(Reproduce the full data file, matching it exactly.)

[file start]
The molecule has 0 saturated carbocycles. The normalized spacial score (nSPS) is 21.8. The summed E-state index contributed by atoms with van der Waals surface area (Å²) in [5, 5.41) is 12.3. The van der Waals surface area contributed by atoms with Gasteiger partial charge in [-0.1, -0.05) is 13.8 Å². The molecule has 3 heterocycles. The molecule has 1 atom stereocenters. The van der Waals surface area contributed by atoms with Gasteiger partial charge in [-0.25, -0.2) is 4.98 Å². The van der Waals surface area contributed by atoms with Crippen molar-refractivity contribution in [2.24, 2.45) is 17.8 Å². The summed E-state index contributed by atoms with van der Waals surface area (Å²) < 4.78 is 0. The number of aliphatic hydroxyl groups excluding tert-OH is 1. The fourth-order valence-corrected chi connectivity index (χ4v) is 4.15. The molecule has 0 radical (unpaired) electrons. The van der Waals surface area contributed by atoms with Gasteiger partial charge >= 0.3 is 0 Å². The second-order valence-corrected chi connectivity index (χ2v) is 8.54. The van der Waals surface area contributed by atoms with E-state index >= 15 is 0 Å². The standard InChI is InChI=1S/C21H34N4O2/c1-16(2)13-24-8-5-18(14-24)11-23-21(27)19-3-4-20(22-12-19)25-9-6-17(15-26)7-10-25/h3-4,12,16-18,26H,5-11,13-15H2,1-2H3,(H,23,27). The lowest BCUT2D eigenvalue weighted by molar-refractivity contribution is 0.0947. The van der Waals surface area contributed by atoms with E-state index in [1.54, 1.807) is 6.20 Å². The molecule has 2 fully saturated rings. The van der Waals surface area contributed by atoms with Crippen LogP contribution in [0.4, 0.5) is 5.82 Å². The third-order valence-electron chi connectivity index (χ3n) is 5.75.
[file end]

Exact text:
The molecule has 0 saturated carbocycles. The normalized spacial score (nSPS) is 21.8. The summed E-state index contributed by atoms with van der Waals surface area (Å²) in [5, 5.41) is 12.3. The van der Waals surface area contributed by atoms with Gasteiger partial charge in [-0.1, -0.05) is 13.8 Å². The molecule has 3 heterocycles. The molecule has 1 atom stereocenters. The van der Waals surface area contributed by atoms with Gasteiger partial charge in [-0.25, -0.2) is 4.98 Å². The van der Waals surface area contributed by atoms with Crippen molar-refractivity contribution in [2.24, 2.45) is 17.8 Å². The summed E-state index contributed by atoms with van der Waals surface area (Å²) < 4.78 is 0. The number of aliphatic hydroxyl groups excluding tert-OH is 1. The fourth-order valence-corrected chi connectivity index (χ4v) is 4.15. The molecule has 0 radical (unpaired) electrons. The van der Waals surface area contributed by atoms with Gasteiger partial charge >= 0.3 is 0 Å². The second-order valence-corrected chi connectivity index (χ2v) is 8.54. The van der Waals surface area contributed by atoms with E-state index >= 15 is 0 Å². The standard InChI is InChI=1S/C21H34N4O2/c1-16(2)13-24-8-5-18(14-24)11-23-21(27)19-3-4-20(22-12-19)25-9-6-17(15-26)7-10-25/h3-4,12,16-18,26H,5-11,13-15H2,1-2H3,(H,23,27). The lowest BCUT2D eigenvalue weighted by molar-refractivity contribution is 0.0947. The van der Waals surface area contributed by atoms with E-state index in [1.54, 1.807) is 6.20 Å². The molecule has 2 fully saturated rings. The van der Waals surface area contributed by atoms with Crippen LogP contribution in [0.4, 0.5) is 5.82 Å². The third-order valence-electron chi connectivity index (χ3n) is 5.75.